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NBA Finals: LeBron accustomed to being down in Finals

Cleveland Cavaliers forward LeBron James talks to media

Cleveland Cavaliers forward LeBron James talks to media after practice at Quicken Loans Arena in Cleveland, Ohio, on June 6, 2017. Credit: EPA / JOHN G. MABANGLO

CLEVELAND — LeBron James is all too familiar with being down in the NBA Finals. His teams have been behind at least one game in all eight championship series he’s played.

James is tired of it. He’s tired of having to try and lift his teams out of a hole. Three times he’s led them to the championship. The other four didn’t end the way James would have liked.

That number could grow to five with the Cavaliers down 2-0 to the Warriors in these NBA Finals. But heading into Game 3 Wednesday, James was relying on those past experiences against a team that looks like a juggernaut and potential dynasty.

“It’s something I’m accustomed to,” James said. “It’s something that I feel like that it’s OK for me to kind of always go back and know that I can refocus. I can get my guys ready, get myself ready. You hate to continue to put yourself in these positions. But at the end of the day it’s all basketball, man.”

James cemented his status as one of the greatest to ever play the game by leading the Cavaliers back from a 3-1 deficit against the Warriors in last year’s NBA Finals. If Cleveland somehow pulls off the repeat, against this team, a case could be made that James is the greatest ever.

But that’s a big IF.

The Warriors have yet to lose in this postseason, winning a record 14 consecutive games going into last night.

They’ve dominated this series, winning the first two games by an average of 20.5 points. The Warriors won the first two games by an average of 24 points last year. But they’re stronger with more weapons this year. It would be shocking if they gave up a big lead this time.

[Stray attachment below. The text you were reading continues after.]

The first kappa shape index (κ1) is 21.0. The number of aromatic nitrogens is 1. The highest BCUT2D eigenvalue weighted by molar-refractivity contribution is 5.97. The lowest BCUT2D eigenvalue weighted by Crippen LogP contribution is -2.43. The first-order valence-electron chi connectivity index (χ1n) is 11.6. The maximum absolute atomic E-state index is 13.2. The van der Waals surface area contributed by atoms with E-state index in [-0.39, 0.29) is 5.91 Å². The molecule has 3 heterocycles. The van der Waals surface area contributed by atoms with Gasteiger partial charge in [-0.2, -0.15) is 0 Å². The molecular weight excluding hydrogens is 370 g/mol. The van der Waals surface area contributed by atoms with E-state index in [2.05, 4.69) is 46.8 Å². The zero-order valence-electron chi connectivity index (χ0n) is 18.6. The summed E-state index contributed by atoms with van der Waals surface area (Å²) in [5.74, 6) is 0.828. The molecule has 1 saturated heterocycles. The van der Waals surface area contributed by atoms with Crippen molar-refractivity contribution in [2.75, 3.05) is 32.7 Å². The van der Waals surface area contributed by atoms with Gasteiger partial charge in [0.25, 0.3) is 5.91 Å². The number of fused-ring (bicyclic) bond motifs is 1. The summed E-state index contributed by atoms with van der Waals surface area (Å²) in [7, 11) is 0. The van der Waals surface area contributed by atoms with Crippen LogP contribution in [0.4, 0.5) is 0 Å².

“I think guys are locked in like I’ve never seen before,” Warriors forward Draymond Green said.

“We feel like this is a different team,” Kerr said. “Not just because of personnel but because of our cumulative experience over the last few years in the playoffs. We have a better handle of how you have to approach things.”

The Warriors are healthier, sharper and have Kevin Durant, who is chasing his first NBA championship. Durant arguably has been the best player in the first two games of the series. He’s certainly has been the most impactful.

James, who is appearing in his seventh consecutive NBA Finals, has played his usual brilliant game. In Games 1 and 2, he shot 55.3 percent from the field, and averaged 28.5 points, 13 rebounds and 11 assists.

But he wasn’t as aggressive going to the basket in the second half in Game 2, and was asked whether guarding Durant is taking a toll on him.

“Do I look tired?” James said. “No, I feel great. I’m averaging a triple-double in the Finals. I’m pretty good, I would think.”

But it hasn’t been nearly enough. Thus far, the Warriors have too much firepower, and have played with a fierce intensity on defense. Often it seems as if James has to do everything, on both ends of the court, and he’s not getting enough help.

This isn’t a new script. James needed more help two years against these Warriors, three years ago against the Spurs when he was with the Heat, and in 2007 in his first go around with the Cavaliers when they were swept by San Antonio.

Just as each loss made James hungrier, the Warriors look determined to erase the memory of last year’s epic collapse and avenge the Finals’ defeat to the Cavaliers. But James dismissed the idea that the Warriors are more driven than he or the Cavaliers are.

“I want to win just as bad as they do,” James said. “They probably had a bad taste in their mouth from what happened last year. We had one in our mouth last year from what happened the year before. I’ve had a few bad tastes in my mouth from what happened in the Finals. I’ve always had that feeling, so it never changes for me.”


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